Pontica sentence example

pontica
  • A glass cup with reliefs carved in the blue and white technique of the Portland Vase, representing a pastoral sacrifice, which was sold by auction in Paris in 1912 for 64,000 francs, was said to have come from Heraclea Pontica.
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  • He came to an open rupture with Licinius in 313, sustained a crushing defeat in the neighbourhood of Heraclea Pontica on the 30th of April, and fled, first to Nicomedia and afterwards to Tarsus, where he died in August following.
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  • In March 313 he married Constantia, half-sister of Constantine, at Mediolanum (Milan), in the following month inflicted a decisive defeat on Maximinus at Heraclea Pontica, and established himself master of the East, while his brother-in-law, Constantine, was supreme in the West.
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  • Carboniferous rocks occur at Eregli (Heraclea Pontica), where they have been worked for coal.
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  • A great variety of shrubs grow on these slopes of the western Caucasus, chiefly the following species, several of which are indigenous - Rhododendron ponticum, Azalea pontica, Aristotelia maqui, Agave between 1864 and 1878, and the country where they had lived remained for the most part unoccupied until after the beginning of the 10th century.
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  • It lies several miles off the road, now abandoned by wheeled traffic, between Changra and Amasia in a picturesque cul de sac amongst wooded hills, at the foot of a limestone rock crowned by the ruins of an ancient fortress now filled with houses (photograph in Anderson, Studia Pontica, p. 4).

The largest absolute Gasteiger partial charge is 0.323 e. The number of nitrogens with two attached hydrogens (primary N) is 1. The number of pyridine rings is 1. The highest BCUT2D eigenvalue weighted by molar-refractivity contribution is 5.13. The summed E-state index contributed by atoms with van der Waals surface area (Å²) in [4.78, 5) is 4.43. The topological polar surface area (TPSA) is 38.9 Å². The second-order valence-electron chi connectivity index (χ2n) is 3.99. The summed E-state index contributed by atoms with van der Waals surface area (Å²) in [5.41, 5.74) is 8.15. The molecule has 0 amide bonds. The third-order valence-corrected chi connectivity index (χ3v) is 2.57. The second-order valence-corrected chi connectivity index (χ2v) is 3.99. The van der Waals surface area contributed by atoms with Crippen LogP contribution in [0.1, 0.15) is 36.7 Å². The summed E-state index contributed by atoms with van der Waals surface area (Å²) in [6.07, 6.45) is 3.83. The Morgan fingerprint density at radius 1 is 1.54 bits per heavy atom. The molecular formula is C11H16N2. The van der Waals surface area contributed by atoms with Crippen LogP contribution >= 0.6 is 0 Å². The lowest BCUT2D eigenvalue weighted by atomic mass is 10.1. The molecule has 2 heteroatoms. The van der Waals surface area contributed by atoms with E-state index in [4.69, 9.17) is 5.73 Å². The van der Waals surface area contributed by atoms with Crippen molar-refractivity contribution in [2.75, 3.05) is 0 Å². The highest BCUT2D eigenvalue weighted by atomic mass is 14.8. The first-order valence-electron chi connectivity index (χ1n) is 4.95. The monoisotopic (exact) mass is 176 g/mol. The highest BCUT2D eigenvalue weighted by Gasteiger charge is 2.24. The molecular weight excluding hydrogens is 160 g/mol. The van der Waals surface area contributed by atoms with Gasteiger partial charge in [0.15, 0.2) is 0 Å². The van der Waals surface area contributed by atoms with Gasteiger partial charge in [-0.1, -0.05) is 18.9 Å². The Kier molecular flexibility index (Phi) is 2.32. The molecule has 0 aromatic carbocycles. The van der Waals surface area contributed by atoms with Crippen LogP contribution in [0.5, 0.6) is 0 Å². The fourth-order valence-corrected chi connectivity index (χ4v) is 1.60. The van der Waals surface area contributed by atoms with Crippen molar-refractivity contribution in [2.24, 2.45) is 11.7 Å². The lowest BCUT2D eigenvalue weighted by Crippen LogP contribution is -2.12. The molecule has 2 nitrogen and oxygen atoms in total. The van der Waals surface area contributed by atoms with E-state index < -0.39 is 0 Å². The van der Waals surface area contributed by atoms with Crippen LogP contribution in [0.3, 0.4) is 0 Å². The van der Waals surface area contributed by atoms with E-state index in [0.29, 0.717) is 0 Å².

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  • The Roman portion was soon added to the Diocesis Pontica.
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  • Among the more interesting plants of this deposit may be mentioned Torreya nucifera, now Japanese; an evergreen oak close to the common Quercus Ilex; Laurus canariensis, Apollonias canariensis, Persea carolinensis, and Ilex canariensis; Daphne pontica (a plant of Asia Minor); a species of box, scarcely differing from the English, and a bamboo.
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  • Something of the old enthusiasm seems to have passed to the inhabitants of Chorum, whom most travellers have found bigoted and fanatical Mahommedans (see J.G.C.Anderson, Studia Pontica, pp. 6 ff.).
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